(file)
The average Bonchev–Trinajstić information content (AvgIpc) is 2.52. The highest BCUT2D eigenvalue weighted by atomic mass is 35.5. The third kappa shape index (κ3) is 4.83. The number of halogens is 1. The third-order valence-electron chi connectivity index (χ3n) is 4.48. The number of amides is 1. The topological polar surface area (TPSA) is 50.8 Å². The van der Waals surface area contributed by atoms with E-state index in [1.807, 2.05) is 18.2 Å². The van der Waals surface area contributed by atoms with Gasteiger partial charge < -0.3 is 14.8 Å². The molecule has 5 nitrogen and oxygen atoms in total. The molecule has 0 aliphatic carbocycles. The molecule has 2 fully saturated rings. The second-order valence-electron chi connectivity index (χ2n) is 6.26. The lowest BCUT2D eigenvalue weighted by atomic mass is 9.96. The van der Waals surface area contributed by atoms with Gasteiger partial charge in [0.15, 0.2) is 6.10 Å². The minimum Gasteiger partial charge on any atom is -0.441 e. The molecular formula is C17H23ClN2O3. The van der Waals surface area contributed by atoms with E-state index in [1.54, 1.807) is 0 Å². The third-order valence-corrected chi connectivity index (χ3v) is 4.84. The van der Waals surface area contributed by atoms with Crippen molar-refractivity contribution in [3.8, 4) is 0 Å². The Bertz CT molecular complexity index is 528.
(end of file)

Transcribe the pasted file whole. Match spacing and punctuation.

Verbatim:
The average Bonchev–Trinajstić information content (AvgIpc) is 2.52. The highest BCUT2D eigenvalue weighted by atomic mass is 35.5. The third kappa shape index (κ3) is 4.83. The number of halogens is 1. The third-order valence-electron chi connectivity index (χ3n) is 4.48. The number of amides is 1. The topological polar surface area (TPSA) is 50.8 Å². The van der Waals surface area contributed by atoms with E-state index in [1.807, 2.05) is 18.2 Å². The van der Waals surface area contributed by atoms with Gasteiger partial charge < -0.3 is 14.8 Å². The molecule has 5 nitrogen and oxygen atoms in total. The molecule has 0 aliphatic carbocycles. The molecule has 2 fully saturated rings. The second-order valence-electron chi connectivity index (χ2n) is 6.26. The lowest BCUT2D eigenvalue weighted by atomic mass is 9.96. The van der Waals surface area contributed by atoms with Gasteiger partial charge in [0.15, 0.2) is 6.10 Å². The minimum Gasteiger partial charge on any atom is -0.441 e. The molecular formula is C17H23ClN2O3. The van der Waals surface area contributed by atoms with E-state index in [1.54, 1.807) is 0 Å². The third-order valence-corrected chi connectivity index (χ3v) is 4.84. The van der Waals surface area contributed by atoms with Crippen molar-refractivity contribution in [3.8, 4) is 0 Å². The Bertz CT molecular complexity index is 528.